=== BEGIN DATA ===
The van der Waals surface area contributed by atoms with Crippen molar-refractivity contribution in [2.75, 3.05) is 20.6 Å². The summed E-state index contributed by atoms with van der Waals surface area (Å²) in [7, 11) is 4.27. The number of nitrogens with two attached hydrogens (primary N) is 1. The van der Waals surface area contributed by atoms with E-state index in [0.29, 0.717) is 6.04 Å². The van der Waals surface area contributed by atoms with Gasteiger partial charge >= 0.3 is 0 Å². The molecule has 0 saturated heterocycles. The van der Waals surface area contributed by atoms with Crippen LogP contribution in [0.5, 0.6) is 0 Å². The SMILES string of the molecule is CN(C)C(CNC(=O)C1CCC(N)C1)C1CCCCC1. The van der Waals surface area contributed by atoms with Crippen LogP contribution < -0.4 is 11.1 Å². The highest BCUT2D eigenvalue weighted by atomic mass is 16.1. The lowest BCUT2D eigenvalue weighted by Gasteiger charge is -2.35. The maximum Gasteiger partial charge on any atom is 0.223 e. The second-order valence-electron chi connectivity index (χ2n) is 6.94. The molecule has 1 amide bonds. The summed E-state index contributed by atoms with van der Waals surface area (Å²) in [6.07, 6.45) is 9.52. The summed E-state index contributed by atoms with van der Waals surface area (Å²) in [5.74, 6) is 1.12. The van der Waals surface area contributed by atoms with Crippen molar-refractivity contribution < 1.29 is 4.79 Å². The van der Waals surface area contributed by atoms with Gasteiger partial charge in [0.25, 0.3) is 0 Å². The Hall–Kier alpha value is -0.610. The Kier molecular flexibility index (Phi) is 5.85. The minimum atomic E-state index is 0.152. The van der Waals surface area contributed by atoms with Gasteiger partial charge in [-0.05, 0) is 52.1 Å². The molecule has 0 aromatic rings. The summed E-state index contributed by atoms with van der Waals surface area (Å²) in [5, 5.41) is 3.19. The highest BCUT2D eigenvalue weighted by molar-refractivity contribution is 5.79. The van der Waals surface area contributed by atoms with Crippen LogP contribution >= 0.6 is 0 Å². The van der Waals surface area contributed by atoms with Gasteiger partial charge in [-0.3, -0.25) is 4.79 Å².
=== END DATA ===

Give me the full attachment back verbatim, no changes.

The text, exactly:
The van der Waals surface area contributed by atoms with Crippen molar-refractivity contribution in [2.75, 3.05) is 20.6 Å². The summed E-state index contributed by atoms with van der Waals surface area (Å²) in [7, 11) is 4.27. The number of nitrogens with two attached hydrogens (primary N) is 1. The van der Waals surface area contributed by atoms with E-state index in [0.29, 0.717) is 6.04 Å². The van der Waals surface area contributed by atoms with Gasteiger partial charge >= 0.3 is 0 Å². The molecule has 0 saturated heterocycles. The van der Waals surface area contributed by atoms with Crippen LogP contribution in [0.5, 0.6) is 0 Å². The SMILES string of the molecule is CN(C)C(CNC(=O)C1CCC(N)C1)C1CCCCC1. The van der Waals surface area contributed by atoms with Crippen LogP contribution < -0.4 is 11.1 Å². The highest BCUT2D eigenvalue weighted by atomic mass is 16.1. The lowest BCUT2D eigenvalue weighted by Gasteiger charge is -2.35. The maximum Gasteiger partial charge on any atom is 0.223 e. The second-order valence-electron chi connectivity index (χ2n) is 6.94. The molecule has 1 amide bonds. The summed E-state index contributed by atoms with van der Waals surface area (Å²) in [6.07, 6.45) is 9.52. The summed E-state index contributed by atoms with van der Waals surface area (Å²) in [5.74, 6) is 1.12. The van der Waals surface area contributed by atoms with Crippen molar-refractivity contribution < 1.29 is 4.79 Å². The van der Waals surface area contributed by atoms with Gasteiger partial charge in [0.25, 0.3) is 0 Å². The Hall–Kier alpha value is -0.610. The Kier molecular flexibility index (Phi) is 5.85. The minimum atomic E-state index is 0.152. The van der Waals surface area contributed by atoms with Gasteiger partial charge in [-0.05, 0) is 52.1 Å². The molecule has 0 aromatic rings. The summed E-state index contributed by atoms with van der Waals surface area (Å²) in [5, 5.41) is 3.19. The highest BCUT2D eigenvalue weighted by molar-refractivity contribution is 5.79. The van der Waals surface area contributed by atoms with Crippen LogP contribution >= 0.6 is 0 Å². The van der Waals surface area contributed by atoms with Gasteiger partial charge in [-0.3, -0.25) is 4.79 Å².